Kent H. Morris: The Historical Development and Contemporary Perspective of the Japanese Urasenke Way of Tea as Practiced in California

This work provides a study of chanoyu, or tea ceremony, from an anthropological perspective, highlighting in particular its development in Southern California. The work is focused on the Urasenke tradition, which together with the Omotesenke and Mushanokojisenke, constitutes one of the main traditio...

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Bibliographic Details
Published in:Marburg Journal of Religion (Band 9)
Main Author: Porcu, Elisabetta
Format: Journal Articles
Language:English
Published: Philipps-Universität Marburg 2004
Online Access:Online Access
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Summary:This work provides a study of chanoyu, or tea ceremony, from an anthropological perspective, highlighting in particular its development in Southern California. The work is focused on the Urasenke tradition, which together with the Omotesenke and Mushanokojisenke, constitutes one of the main traditions widely spread both inside and outside Japan. Kent Morris provides the reader with an historical introduction of the way of tea in China and Japan, its arrival in western countries, where the first international chapter of the Urasenke Foundation was established in Hawaii in 1951, two years after its foundation in Japan, and an account of the organisation and structure of the Urasenke tradition. He then describes in detail a typical noontime tea gathering (shōgo chaji) with a study of its symbolism and interpretation.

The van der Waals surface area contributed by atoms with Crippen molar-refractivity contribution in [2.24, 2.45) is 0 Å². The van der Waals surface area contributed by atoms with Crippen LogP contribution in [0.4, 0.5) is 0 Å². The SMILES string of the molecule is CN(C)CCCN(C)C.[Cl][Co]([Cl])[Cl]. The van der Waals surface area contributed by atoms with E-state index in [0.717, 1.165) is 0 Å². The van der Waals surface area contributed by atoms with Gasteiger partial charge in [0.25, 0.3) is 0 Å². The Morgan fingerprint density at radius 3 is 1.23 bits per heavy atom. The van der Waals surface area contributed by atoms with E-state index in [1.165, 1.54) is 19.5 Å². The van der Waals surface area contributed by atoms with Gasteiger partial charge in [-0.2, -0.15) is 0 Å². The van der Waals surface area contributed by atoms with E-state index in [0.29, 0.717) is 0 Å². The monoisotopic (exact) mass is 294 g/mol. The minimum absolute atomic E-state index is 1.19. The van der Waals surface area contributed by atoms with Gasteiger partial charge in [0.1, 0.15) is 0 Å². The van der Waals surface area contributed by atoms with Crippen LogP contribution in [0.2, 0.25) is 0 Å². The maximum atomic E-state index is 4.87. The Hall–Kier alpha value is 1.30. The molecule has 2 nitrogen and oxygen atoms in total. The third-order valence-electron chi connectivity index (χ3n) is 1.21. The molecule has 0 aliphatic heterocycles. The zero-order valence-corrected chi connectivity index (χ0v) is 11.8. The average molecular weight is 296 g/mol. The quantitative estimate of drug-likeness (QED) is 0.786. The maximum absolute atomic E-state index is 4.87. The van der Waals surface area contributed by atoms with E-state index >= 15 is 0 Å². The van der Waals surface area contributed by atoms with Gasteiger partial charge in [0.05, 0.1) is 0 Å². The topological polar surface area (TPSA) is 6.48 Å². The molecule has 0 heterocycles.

DOI:https://doi.org/10.17192/mjr.2004.9.3640